He knows I’m not arsed about the glass And I will tell him so, and that he’s not stupid and not to worry, it’s just a glass! but he will Go on and on apologising. No problem apologising for something that doesn’t matter. But when he knows he has genuinely upset me, he will leave me to my upset knowing full well I am upset. And then list his reasons for doing them.

I have bipolar disorder and I feel small things to the complete extreme - although I try and take accountability over being upset over small things, some things do really build up and I struggle with my emotions. I just want acknowledgement when I am upset, am I being unreasonable to want that?

OP’s posts: |
UnfinishedSymphon Tue 09-Jun-20 14:01:13

What is he messaging his customers about that late at night, is it work stuff or just general chit chat?

Sunflowersok Tue 09-Jun-20 14:02:13

Just for a bit of background too, my ex was terribly abusive and sometimes I can’t see the wood for the trees.

He used to do something to rile me, on purpose. then ask me what’s wrong, what’s wrong, what’s wrong with a smirk on his face until I admitted how I felt. He would then use that to have a go at me, or blame me, or use role reversal on the situation. I know it isn’t the same but I do get very confused between what I feel inside and what’s really happening in reality so that doesn’t help.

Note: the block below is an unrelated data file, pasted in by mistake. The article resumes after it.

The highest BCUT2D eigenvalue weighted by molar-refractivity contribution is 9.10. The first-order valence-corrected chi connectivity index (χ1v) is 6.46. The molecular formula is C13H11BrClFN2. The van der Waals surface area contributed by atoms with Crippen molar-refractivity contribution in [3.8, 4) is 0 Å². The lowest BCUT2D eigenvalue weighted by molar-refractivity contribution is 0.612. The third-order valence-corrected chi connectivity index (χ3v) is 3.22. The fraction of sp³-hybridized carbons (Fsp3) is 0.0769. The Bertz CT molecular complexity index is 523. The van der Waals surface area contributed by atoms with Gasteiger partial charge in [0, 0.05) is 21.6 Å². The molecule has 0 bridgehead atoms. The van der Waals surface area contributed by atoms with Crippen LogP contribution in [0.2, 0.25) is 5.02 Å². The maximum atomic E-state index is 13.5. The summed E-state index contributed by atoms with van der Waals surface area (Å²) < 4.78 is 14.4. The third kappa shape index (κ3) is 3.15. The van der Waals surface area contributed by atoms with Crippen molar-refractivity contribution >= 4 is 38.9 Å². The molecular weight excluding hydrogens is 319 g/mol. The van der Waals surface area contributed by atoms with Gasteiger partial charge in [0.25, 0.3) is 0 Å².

OP’s posts: |
Sunflowersok Tue 09-Jun-20 14:03:58

It is usually work stuff. He is a very friendly person so likes to get his head stuck in conversation but the texting thing isn’t the issue here so I’d like to keep the main focus on the outcome of how he approaches the upset

OP’s posts: |
YouBringLightInToADarkPlace Tue 09-Jun-20 14:04:17

In the nicest possible way, you probably need to worry less about what he/ others are doing- it sounds quite controlling ...
Not easy with everything magnified in lockdown, I agree.

GalwayGrowl Tue 09-Jun-20 14:05:06

How long have you been with DP?

It sounds like he's scared of you. What's the problem with him replying to a customer?

I can see it would be annoying during dinner/a film/an activity with you, but if he's on his own in the kitchen why does it matter?

gutentag1 Tue 09-Jun-20 14:08:16

Tbh it sounds like you are getting upset about nothing. He's agreed to stop doing it to avoid an argument with you, but he doesn't believe that you're right so he will continue to do what he wants when you're not looking, as would I.

ChicCroissant Tue 09-Jun-20 14:08:33

It might be that you've not given us a very good example there, but I don't see why you would be so angry at the way your husband chooses to do his work or when he does it. His work seems to be a trigger but I can't see why that would involve you at all, or why it would upset you.